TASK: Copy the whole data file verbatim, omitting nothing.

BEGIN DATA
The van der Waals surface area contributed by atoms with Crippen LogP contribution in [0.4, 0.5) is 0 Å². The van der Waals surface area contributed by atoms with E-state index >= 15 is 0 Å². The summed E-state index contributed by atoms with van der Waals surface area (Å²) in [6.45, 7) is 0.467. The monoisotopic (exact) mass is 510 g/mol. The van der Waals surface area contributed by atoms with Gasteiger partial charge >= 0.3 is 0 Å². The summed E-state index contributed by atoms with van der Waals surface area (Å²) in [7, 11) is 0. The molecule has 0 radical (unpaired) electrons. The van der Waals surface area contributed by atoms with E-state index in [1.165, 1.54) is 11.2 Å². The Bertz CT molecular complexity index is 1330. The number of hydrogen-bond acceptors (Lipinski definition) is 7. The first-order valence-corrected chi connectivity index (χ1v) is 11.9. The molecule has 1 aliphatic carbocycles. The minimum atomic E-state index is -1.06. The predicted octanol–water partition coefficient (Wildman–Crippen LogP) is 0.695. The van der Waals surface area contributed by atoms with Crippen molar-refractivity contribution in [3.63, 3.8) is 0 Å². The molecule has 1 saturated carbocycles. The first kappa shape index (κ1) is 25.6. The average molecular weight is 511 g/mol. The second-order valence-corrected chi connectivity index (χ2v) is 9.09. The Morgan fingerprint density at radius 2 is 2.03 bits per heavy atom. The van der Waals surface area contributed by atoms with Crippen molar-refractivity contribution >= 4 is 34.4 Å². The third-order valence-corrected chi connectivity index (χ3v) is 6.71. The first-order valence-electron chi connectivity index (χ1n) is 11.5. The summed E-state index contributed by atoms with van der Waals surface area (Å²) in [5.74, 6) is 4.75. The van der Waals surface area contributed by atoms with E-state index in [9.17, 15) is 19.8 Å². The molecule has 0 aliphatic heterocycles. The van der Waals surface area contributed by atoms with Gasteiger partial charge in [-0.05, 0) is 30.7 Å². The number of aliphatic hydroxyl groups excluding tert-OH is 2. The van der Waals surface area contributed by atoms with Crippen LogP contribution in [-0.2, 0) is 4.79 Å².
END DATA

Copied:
The van der Waals surface area contributed by atoms with Crippen LogP contribution in [0.4, 0.5) is 0 Å². The van der Waals surface area contributed by atoms with E-state index >= 15 is 0 Å². The summed E-state index contributed by atoms with van der Waals surface area (Å²) in [6.45, 7) is 0.467. The monoisotopic (exact) mass is 510 g/mol. The van der Waals surface area contributed by atoms with Gasteiger partial charge >= 0.3 is 0 Å². The summed E-state index contributed by atoms with van der Waals surface area (Å²) in [7, 11) is 0. The molecule has 0 radical (unpaired) electrons. The van der Waals surface area contributed by atoms with E-state index in [1.165, 1.54) is 11.2 Å². The Bertz CT molecular complexity index is 1330. The number of hydrogen-bond acceptors (Lipinski definition) is 7. The first-order valence-corrected chi connectivity index (χ1v) is 11.9. The molecule has 1 aliphatic carbocycles. The minimum atomic E-state index is -1.06. The predicted octanol–water partition coefficient (Wildman–Crippen LogP) is 0.695. The van der Waals surface area contributed by atoms with Crippen molar-refractivity contribution in [3.63, 3.8) is 0 Å². The molecule has 1 saturated carbocycles. The first kappa shape index (κ1) is 25.6. The average molecular weight is 511 g/mol. The second-order valence-corrected chi connectivity index (χ2v) is 9.09. The Morgan fingerprint density at radius 2 is 2.03 bits per heavy atom. The van der Waals surface area contributed by atoms with Crippen molar-refractivity contribution >= 4 is 34.4 Å². The third-order valence-corrected chi connectivity index (χ3v) is 6.71. The first-order valence-electron chi connectivity index (χ1n) is 11.5. The summed E-state index contributed by atoms with van der Waals surface area (Å²) in [5.74, 6) is 4.75. The van der Waals surface area contributed by atoms with E-state index in [9.17, 15) is 19.8 Å². The molecule has 0 aliphatic heterocycles. The van der Waals surface area contributed by atoms with Gasteiger partial charge in [-0.05, 0) is 30.7 Å². The number of aliphatic hydroxyl groups excluding tert-OH is 2. The van der Waals surface area contributed by atoms with Crippen LogP contribution in [-0.2, 0) is 4.79 Å².